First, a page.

I Remember Books

Stephen King: Night Shift

The last physical book I read was a well worn 1978 paperback copy of Stephen King’s short story collection Night Shift on January 2nd of this year. The fact that I can tell you this says more than I’d like it to about my changing relationship with books.

I’ve always had a lot of books. My parents, both readers, encouraged my brother and I to read at an early age first by reading books to us and then by buying them for us. Old enough to buy them on my own, I did, in volume. I’ve moved maybe a dozen times since college, and the only thing that followed me from state to state, city to city was my books. Boxes and boxes, all heavy, of books. Kate is just as bad. Between us we’ve got one entire room paneled with books, one half of another and two more large bookshelves filled with boxes left over. This is with the majority of the books from my childhood still with my parents.

My problem isn’t that I don’t love books. It’s that convenience kills.

I was an easy and early convert to digital music. I appreciate the affection that many maintain for physical recordings, particularly vinyl. But I could not get rid of my physical music collection fast enough. This was literally true: between small, slow spinning disks and anemic processors hard pressed to compress my CD’s efficiently, converting to digital music was a chore. And yet one I embraced.

Books, though, held out.

I’ve been traveling heavily for almost twenty years. For maybe nine or ten months of every year, I spend some portion of those months on the proverbial plane, train or automobile headed somewhere to do something. For the majority of that decade plus, I dragged physical books with me. One of the most important parts of my pre-flight ritual, in fact, was ensuring that I’d packed enough reading material to get me through a trip – the alternative being paying twice as much for a book I didn’t actually want at an airport Hudson News.

It’s true that for a part of the last decade my alternatives to physical books were limited. The Kindle wasn’t introduced until 2007, and the e-readers that predated it were primitive in design and limited in titles. As for audiobooks, they were both expensive and difficult to manage on the basic interfaces of the first iPods. But the Kindle has been a practical replacement for physical media for most of its lifespan, which is seven years now. As for audiobooks, I haven’t really had any excuses about avoiding them since getting my first iPhone in December of 2007.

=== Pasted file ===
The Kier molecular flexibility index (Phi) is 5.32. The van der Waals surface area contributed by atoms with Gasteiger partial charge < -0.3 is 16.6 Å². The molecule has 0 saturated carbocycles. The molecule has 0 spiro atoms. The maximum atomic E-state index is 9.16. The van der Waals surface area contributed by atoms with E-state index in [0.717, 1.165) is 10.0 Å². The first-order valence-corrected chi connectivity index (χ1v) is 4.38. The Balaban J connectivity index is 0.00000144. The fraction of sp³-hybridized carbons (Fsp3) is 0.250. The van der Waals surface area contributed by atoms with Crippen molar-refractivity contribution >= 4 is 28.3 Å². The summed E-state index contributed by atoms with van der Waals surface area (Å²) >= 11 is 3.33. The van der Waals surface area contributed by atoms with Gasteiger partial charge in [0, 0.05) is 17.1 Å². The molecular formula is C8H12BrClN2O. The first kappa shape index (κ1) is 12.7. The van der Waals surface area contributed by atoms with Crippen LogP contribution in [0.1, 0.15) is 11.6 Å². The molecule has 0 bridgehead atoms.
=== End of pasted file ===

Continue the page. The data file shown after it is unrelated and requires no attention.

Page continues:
Through 2012, however, I resisted. An audiobook here, a free classic on the Kindle app there, but most of all good physical books. Looking back, however, I’m fairly confident I haven’t read an actual book since then. There was no epiphany, no breaking point, no watershed decision that I can recall. The surrender was so gradual, actually, that I missed it.

The good news is that I’m reading as much or more than in years past. The internet and its infinite distractions notwithstanding, I’ve plowed through everything from McCullough’s 1776 to Wasik and Murphy’s Rabid to Chandler’s the Lady in the Lake in one digital format or another. I even made it halfway through Bleak House before half a dozen people on Twitter talked me out of it. When I’m on a plane, the Kindle app is open unless the Red Sox are on in-flight TV or I’ve got a deadline to meet. And while my commute is less than half of what it was before we moved to Freeport, that’s forty minutes per day that I can reallocate to a book.

The bad news is only bad news, I guess, if you appreciate physical books. The bad news, then, is that I’m is going on sixteen months where I’ve opened one once. As much as I’ve tried to reintegrate them into my life, it’s not exactly taking. Maybe it’ll be different sitting out on the deck by the river this summer, but I’m not hopeful. Which is actually the worse news. Bad as not reading books is, not being able to even project to read any for the foreseeable future is downright depressing.

There’s no getting around it: audiobooks and ebooks are simply more convenient than their physical counterparts. One of the biggest advantages they enjoyed, meanwhile, was eliminated by the FAA when the organization did away with its restrictions on phone/tablet usage during takeoff and landing.

That said, I’m not giving up on a comeback for the real thing. And I’m certainly not giving up my books. As long as they’re kicking around, there’s always the chance that I’ll find the key to getting back on that particular horse. And worst case, there’s something comforting about having them around, even if it’s just as a reminder of how life used to be.

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  1. […] held out for as long as I could, but ebooks are simply a better option for the frequent traveler. […]

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